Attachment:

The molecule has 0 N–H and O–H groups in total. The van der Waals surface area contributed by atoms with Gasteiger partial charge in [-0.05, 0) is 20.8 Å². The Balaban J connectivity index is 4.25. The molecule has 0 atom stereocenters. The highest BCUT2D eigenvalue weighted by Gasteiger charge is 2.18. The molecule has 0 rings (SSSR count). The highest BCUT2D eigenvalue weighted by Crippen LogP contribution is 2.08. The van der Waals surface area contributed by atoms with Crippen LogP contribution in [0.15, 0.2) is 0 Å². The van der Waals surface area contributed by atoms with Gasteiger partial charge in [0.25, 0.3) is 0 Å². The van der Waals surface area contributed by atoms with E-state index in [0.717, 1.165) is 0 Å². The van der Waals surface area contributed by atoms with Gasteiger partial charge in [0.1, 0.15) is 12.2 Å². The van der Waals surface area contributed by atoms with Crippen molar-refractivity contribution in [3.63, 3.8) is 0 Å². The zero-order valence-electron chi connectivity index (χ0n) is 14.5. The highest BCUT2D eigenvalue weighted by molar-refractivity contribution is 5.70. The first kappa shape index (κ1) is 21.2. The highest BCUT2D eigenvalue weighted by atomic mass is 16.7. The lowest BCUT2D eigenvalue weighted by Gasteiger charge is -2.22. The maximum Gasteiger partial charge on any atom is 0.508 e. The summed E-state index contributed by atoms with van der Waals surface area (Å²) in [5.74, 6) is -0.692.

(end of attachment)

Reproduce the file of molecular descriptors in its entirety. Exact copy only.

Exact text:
The molecule has 0 N–H and O–H groups in total. The van der Waals surface area contributed by atoms with Gasteiger partial charge in [-0.05, 0) is 20.8 Å². The Balaban J connectivity index is 4.25. The molecule has 0 atom stereocenters. The highest BCUT2D eigenvalue weighted by Gasteiger charge is 2.18. The molecule has 0 rings (SSSR count). The highest BCUT2D eigenvalue weighted by Crippen LogP contribution is 2.08. The van der Waals surface area contributed by atoms with Crippen LogP contribution in [0.15, 0.2) is 0 Å². The van der Waals surface area contributed by atoms with Gasteiger partial charge in [0.25, 0.3) is 0 Å². The van der Waals surface area contributed by atoms with E-state index in [0.717, 1.165) is 0 Å². The van der Waals surface area contributed by atoms with Gasteiger partial charge in [0.1, 0.15) is 12.2 Å². The van der Waals surface area contributed by atoms with Crippen molar-refractivity contribution in [3.63, 3.8) is 0 Å². The zero-order valence-electron chi connectivity index (χ0n) is 14.5. The highest BCUT2D eigenvalue weighted by molar-refractivity contribution is 5.70. The first kappa shape index (κ1) is 21.2. The highest BCUT2D eigenvalue weighted by atomic mass is 16.7. The lowest BCUT2D eigenvalue weighted by Gasteiger charge is -2.22. The maximum Gasteiger partial charge on any atom is 0.508 e. The summed E-state index contributed by atoms with van der Waals surface area (Å²) in [5.74, 6) is -0.692.